The problem with the current FFI

The current FFI in Agda is not very convenient to use:

    postulate head : forall {a} {A : Set a} -> List A -> a
    {-# COMPILED_UHC head (\_ _ -> Data.List.head) #-}
    {-# COMPILED head (\_ _ -> Data.List.head) #-}

The programmer is responsible for dropping the Level/Set arguments before calling the Haskell function, which can easily lead to wrong code. Also, the above code cannot be inspected or generated using reflection (at the moment).

Design space

FFI specification

We need a description of the foreign function we want to call. This normally contains some form of name, a type and optionally some additional information (e.g. safe/unsafe).

The name and additional information can easily be represented by an Agda record:

    record C-FFICall : Set where
          name : String
          isSafe : Bool -- does the C code call Agda/HS callbacks

However, it's not clear how the type should be represented. The two choices are either:

Define the universe of C/HS/JS types using an Agda datatype

    data τ-Hs : Set where
      var : (k : ℕ) → τ-Hs
      app : τ-Hs → τ-Hs → τ-Hs
      ∀'  : τ-Hs → τ-Hs
      _=>_ : τ-Hs → τ-Hs → τ-Hs
      -- An agda name with the same runtime representation as a Haskell type
      ty  : (nm-Agda : Name) → τ-Hs


    haskell type:  forall a . a -> a
    ffi type specification: ∀' (var 0 => var 0)
    derived Agda type: {A : Level} -> {a : Set A} -> a -> a

The advantage of this approach is that the ffi spec is easily inspectable. The main disadvantage is that the syntax is likely going to be more verbose.

For simple type signatures, Agda probably can also infer the τ-Hs given an Agda type. For polymorphic types Agda is probably not going to be able to so by itself, however this could be worked around using Reflection. This doesn't look like a simple and elegant solution to me though.

See also: ,

Use normal Agda types


    haskell type:  forall a . a -> a
    ffi type specification: {a : Set} -> List a -> List a

The big advantage here is that Agda's type syntax is quite nice, and we can just use it as is. The compiler will have to check that the given type is a valid FFI type, but that check should be rather straightforward.

FFI-Calls and multiple compile targets / operating systems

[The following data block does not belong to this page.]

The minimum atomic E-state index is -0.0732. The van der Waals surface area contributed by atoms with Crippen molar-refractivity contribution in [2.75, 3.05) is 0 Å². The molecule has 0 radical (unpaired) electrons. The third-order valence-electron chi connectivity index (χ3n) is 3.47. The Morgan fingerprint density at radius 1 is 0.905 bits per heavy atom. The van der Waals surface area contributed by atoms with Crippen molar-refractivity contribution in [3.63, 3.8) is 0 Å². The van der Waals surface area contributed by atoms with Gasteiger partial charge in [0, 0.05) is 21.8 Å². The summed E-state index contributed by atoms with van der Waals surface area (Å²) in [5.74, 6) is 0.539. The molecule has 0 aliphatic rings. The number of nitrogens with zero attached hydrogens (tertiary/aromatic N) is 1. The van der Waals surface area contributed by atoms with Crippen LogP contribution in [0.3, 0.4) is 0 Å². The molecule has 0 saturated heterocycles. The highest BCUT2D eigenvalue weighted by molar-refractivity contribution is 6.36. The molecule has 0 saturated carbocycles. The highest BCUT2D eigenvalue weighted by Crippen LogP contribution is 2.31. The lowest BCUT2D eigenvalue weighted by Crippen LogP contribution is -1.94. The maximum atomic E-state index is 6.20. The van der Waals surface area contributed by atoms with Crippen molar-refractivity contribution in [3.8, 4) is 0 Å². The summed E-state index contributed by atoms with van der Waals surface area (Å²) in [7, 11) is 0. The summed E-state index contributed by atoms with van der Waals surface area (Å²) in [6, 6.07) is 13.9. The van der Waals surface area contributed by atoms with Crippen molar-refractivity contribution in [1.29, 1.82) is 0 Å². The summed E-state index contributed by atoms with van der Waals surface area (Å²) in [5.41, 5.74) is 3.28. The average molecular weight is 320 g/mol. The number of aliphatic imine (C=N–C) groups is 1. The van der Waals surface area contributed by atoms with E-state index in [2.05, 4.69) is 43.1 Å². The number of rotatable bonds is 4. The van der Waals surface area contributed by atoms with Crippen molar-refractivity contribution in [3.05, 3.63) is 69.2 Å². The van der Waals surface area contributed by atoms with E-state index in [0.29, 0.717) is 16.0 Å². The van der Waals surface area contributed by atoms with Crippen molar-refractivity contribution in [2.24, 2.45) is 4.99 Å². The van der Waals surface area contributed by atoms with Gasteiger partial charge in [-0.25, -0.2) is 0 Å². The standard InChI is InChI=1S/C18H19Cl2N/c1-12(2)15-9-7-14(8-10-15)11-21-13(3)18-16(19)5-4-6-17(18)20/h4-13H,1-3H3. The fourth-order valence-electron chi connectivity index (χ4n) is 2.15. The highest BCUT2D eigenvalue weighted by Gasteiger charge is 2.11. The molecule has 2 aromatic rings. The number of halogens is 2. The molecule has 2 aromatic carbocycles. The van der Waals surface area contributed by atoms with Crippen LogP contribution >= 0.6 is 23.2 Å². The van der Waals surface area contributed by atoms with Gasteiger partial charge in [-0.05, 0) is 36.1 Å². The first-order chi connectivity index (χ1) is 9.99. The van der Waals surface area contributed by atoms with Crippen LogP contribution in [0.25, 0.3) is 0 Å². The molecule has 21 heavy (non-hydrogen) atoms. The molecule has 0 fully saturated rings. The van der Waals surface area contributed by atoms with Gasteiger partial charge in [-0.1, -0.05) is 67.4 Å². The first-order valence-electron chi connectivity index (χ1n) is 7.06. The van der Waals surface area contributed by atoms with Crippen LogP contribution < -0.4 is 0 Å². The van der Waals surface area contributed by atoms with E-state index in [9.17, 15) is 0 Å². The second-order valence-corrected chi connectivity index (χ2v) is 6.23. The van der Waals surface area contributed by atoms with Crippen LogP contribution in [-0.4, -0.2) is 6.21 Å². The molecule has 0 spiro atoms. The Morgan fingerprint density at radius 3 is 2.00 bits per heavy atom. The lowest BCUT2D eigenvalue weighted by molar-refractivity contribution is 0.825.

We may want to build libraries targeting multiple compile backends, e.g. Haskell and JS. This means that we have to provide the appropriate FFI calls for each compile target. To make matters worse, even for the same compile target the foreign binding may differ for different platforms (win/unix/mac).

This is a hard problem, and while there are some better and worse approaches, it's not clear what's the best choice.

Some options:

  • CPP-style Preprocessor (e.g. Haskell)
    • + Simple
    • - Only active configuration is type-checked, other code ignored
  • Allow one foreign call expression to have binding for multiple compile targets
    • + Allows type-checking everything
    • - Only works if all foreign bindings have the exact same type
    • - Doesn't work if the code for different compile targets uses different foreign calls/primitives

As the solution is not clear, I'm just going to ignore this problem for now and will assume we just want to add FFI-Calls targeting *one* compile target/platform/operating system.

Top-level definitions or expressions

Should foreign calls be top-level definitions or expressions?

Allowing foreign calls to be expressions is more general, and should go well together with reflection. It would allow Reflection to easily generate foreign calls. For compilation, foreign call expressions can just be lifted to top-level definitions if necessary.

Proposed solution

I propose to add a new expression for foreign calls, which takes a datatype containing the naming information and an Agda type to create a FFI call:

    data FFISpec : Set where
      HS-Call : String -> FFISpec
      C-Call : String -> Safety -> FFISpec

    foreign : FFISpec -> (x: Set) -> x

The "foreign" keyword would behave somewhat similar to "unquote", and would require it's arguments to be closed terms. The keyword may be used in any arbitrary expressions, or at the top-level as well:

    f : _
    f = foreign (HS-Call "") ({a : Set} -> a -> a)

To implement this, foreign calls either need to be translated internally to the current Axiom-approach or the Internal syntax needs to be extended.